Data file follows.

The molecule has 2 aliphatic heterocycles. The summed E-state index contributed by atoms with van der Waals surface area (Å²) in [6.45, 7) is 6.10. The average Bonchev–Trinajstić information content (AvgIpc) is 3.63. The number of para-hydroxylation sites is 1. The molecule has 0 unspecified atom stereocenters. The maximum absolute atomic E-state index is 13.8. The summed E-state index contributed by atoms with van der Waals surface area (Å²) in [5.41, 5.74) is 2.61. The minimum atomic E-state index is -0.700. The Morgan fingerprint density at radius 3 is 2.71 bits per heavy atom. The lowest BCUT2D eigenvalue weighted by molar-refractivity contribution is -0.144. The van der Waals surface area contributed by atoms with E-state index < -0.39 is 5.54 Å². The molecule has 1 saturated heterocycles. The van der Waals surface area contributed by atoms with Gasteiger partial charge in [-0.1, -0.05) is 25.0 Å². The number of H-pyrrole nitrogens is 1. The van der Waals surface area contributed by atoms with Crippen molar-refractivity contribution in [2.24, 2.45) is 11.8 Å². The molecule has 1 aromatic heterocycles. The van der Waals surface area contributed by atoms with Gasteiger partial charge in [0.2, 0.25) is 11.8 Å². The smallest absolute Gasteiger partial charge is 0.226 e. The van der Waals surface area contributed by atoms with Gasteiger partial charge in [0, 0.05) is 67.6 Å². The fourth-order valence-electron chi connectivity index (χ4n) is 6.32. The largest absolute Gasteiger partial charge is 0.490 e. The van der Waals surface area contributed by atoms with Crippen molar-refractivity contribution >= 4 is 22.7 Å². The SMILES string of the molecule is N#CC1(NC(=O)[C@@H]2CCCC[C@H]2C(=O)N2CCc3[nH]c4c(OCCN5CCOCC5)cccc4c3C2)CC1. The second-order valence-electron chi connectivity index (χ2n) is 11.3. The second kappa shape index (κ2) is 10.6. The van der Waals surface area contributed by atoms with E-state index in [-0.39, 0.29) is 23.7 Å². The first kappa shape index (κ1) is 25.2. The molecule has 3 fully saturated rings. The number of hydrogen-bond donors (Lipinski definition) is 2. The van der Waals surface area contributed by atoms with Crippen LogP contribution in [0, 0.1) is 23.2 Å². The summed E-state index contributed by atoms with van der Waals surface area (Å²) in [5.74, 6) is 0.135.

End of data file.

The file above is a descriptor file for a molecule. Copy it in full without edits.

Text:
The molecule has 2 aliphatic heterocycles. The summed E-state index contributed by atoms with van der Waals surface area (Å²) in [6.45, 7) is 6.10. The average Bonchev–Trinajstić information content (AvgIpc) is 3.63. The number of para-hydroxylation sites is 1. The molecule has 0 unspecified atom stereocenters. The maximum absolute atomic E-state index is 13.8. The summed E-state index contributed by atoms with van der Waals surface area (Å²) in [5.41, 5.74) is 2.61. The minimum atomic E-state index is -0.700. The Morgan fingerprint density at radius 3 is 2.71 bits per heavy atom. The lowest BCUT2D eigenvalue weighted by molar-refractivity contribution is -0.144. The van der Waals surface area contributed by atoms with E-state index < -0.39 is 5.54 Å². The molecule has 1 saturated heterocycles. The van der Waals surface area contributed by atoms with Gasteiger partial charge in [-0.1, -0.05) is 25.0 Å². The number of H-pyrrole nitrogens is 1. The van der Waals surface area contributed by atoms with Crippen molar-refractivity contribution in [2.24, 2.45) is 11.8 Å². The molecule has 1 aromatic heterocycles. The van der Waals surface area contributed by atoms with Gasteiger partial charge in [0.2, 0.25) is 11.8 Å². The smallest absolute Gasteiger partial charge is 0.226 e. The van der Waals surface area contributed by atoms with Gasteiger partial charge in [0, 0.05) is 67.6 Å². The fourth-order valence-electron chi connectivity index (χ4n) is 6.32. The largest absolute Gasteiger partial charge is 0.490 e. The van der Waals surface area contributed by atoms with Crippen molar-refractivity contribution >= 4 is 22.7 Å². The SMILES string of the molecule is N#CC1(NC(=O)[C@@H]2CCCC[C@H]2C(=O)N2CCc3[nH]c4c(OCCN5CCOCC5)cccc4c3C2)CC1. The second-order valence-electron chi connectivity index (χ2n) is 11.3. The second kappa shape index (κ2) is 10.6. The van der Waals surface area contributed by atoms with E-state index in [-0.39, 0.29) is 23.7 Å². The first kappa shape index (κ1) is 25.2. The molecule has 3 fully saturated rings. The number of hydrogen-bond donors (Lipinski definition) is 2. The van der Waals surface area contributed by atoms with Crippen LogP contribution in [0, 0.1) is 23.2 Å². The summed E-state index contributed by atoms with van der Waals surface area (Å²) in [5.74, 6) is 0.135.